Does getting promoted improve your health? Does getting laid off make your health worse?


Neither are true. What seems to be true is that healthy people are more likely to get promoted and unhealthy people more likely to be let go:

This study estimates the effect of job loss on health for near elderly employees based on longitudinal data from the Health and Retirement Study. Previous studies find a strong negative correlation between unemployment and health. To control for possible reverse causality, this study focuses on people who were laid off for an exogenous reason – the closure of their previous employers’ business. I find that the unemployed are in worse health than employees, and that health reasons are a common cause of job termination. In contrast, I find no causal effect of exogenous job loss on various measures of physical and mental health. This suggests that the inferior health of the unemployed compared to the employed could be explained by reverse causality.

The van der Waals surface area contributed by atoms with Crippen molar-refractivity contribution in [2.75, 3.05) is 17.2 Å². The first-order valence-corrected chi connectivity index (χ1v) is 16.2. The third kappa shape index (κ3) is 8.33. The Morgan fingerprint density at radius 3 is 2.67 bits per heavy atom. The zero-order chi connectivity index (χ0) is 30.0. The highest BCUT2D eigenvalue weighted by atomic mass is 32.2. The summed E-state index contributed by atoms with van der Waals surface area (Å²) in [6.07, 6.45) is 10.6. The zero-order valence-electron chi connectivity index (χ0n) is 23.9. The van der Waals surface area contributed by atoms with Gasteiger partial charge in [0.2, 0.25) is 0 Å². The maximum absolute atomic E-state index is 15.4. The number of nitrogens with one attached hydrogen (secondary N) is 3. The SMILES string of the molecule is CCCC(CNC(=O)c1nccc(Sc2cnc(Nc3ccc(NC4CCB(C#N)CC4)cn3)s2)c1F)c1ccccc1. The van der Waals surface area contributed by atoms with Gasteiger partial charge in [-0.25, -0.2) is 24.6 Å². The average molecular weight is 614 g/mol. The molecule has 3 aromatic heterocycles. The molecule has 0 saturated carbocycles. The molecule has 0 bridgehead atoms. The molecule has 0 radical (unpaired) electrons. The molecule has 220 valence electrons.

Source: “Does Job Loss Cause Ill Health?” from IZA Discussion Paper No. 4147, April 2009

This paper uses longitudinal data to explore whether greater job status makes a person healthier. Taking the evidence as a whole, promotees do not exhibit a health improvement after promotion. Instead the data suggest that workers with good health are more likely to be promoted. In the private sector, we find that job promotion significantly worsens people’s psychological strain (on a GHQ score). For the public sector, there are some tentative signs of the reverse. We discuss caveats to our conclusions, suggest caution in their interpretation, and argue that further longitudinal studies are needed.

Source: “Do People Become Healthier after Being Promoted?” from IZA Discussion Paper No. 3894, December 2008

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